what if we disagree? So now what if there are two messages that are getting circulated to the Byzantine generals, army? Which ones right? And so I think that the way, the way that Bitcoin solves this problem is that everybody shares with everybody else. So you have this network, this sort of multi connected network, where, you know, I'm looking at the last stack from from computer a over here, and there's computer D, which has another last stack, and they're all kind of agreeing, but if two consensus is emerge, so there's one group, which is saying this is true, this is the new car to go on the stack and other groups is disagreeing with me, you have a split, and it's happened a couple of times in bitcoins history, how do you resolve that, we resolve that by eventually one of them is going to overwhelm the other one, because they're gonna keep adding more stacks on top of theirs. And then one of the like, you're saying it's very hard to to add cards to a stack, because deliberately solving this little cryptographic puzzle costs resources. And so people may have heard of the 50 plus 50% plus one attack. And that is you need to control 51% of the resources of the whole network, because you have to be able to keep resolving what the next card in the stack needs to be.
And you could have two card two stacks that are racing each other is the point. So when, when they when the cards disagree, sorry, when you have two different ideas for who owns what stuff, they start, they start a race. And eventually one of them's gonna win, because their staffs gonna grow faster, and then they're going to spread more through the network, and the secondary stack becomes totally invalid. So all their cards in the disagree become discarded, and they just go away and they disappear, and then a stack that gets largest wins. And then there's that becomes the truth. Yeah. Well, who owns what the longest chain defines the longest chain to find the truth? Exactly. And there's this sort of, and as the one of the
things I, I was reading about in this research for this was there are two pages of the eight of the Nakamoto paper, the Bitcoin white paper was to find the protocol which deal with this, and that was the innovation. That was an evolution from Big Gold to Bitcoin, because they had this voting mechanism, which says, who got into the question of who owns what, let's all vote on who owns what let's look at Townsquare unless ways are handled it this way complicated to implement. Bitcoin says, we're gonna we're not going to think about who's right, we're just gonna make sure that we're going to ensure that the only the one who is right is the one who has the biggest stack, the one who has the biggest stack is the one who controls the most computing power to solve these solve these cryptographic puzzles. And that's the only value that's the only arbiter of truth Steve Mildenhall: it said unforgivable on. You can't, you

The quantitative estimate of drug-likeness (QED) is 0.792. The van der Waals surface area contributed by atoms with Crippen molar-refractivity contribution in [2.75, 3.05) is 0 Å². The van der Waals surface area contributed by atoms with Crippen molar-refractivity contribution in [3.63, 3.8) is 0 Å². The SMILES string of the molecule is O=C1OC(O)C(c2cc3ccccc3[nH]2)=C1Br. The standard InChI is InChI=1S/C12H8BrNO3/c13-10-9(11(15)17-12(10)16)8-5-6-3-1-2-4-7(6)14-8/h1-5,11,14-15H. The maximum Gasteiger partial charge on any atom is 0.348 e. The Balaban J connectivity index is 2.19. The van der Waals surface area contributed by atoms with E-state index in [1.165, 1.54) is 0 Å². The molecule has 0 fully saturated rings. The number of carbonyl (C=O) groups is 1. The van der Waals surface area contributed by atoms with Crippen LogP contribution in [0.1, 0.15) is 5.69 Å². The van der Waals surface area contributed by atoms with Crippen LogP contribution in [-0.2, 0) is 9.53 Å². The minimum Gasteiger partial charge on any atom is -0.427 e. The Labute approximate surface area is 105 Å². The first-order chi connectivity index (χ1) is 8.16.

could pretend to vote or you could, you know, vote not your true intention. You can't make up computing Pat, you actually have to have it. There's no substitute for Yeah, so another thing that we didn't cover, but it's very important on this validation is so why do people why do they want to be the next person that add the top card to the stash? And the reason for that in Bitcoin is while you get paid for it, yeah. Okay. And that's that's an important part of the incentives that when we think about applications of blockchain in other areas, you need to think about well, if you're going to want some equivalent to miners, how are they going to get paid and people often miss in paid David Wright: in two ways, and I learned this recently only, only recently, one they get you get rewarded coins as they win once you successfully mine a new card. So once you've successfully put another On top of the stack, you're handed some coins, right? And the second actual way is you do get paid transaction fees on the Bitcoin network. So it costs Bitcoin to send bitcoin to somebody else. Right now the transaction fees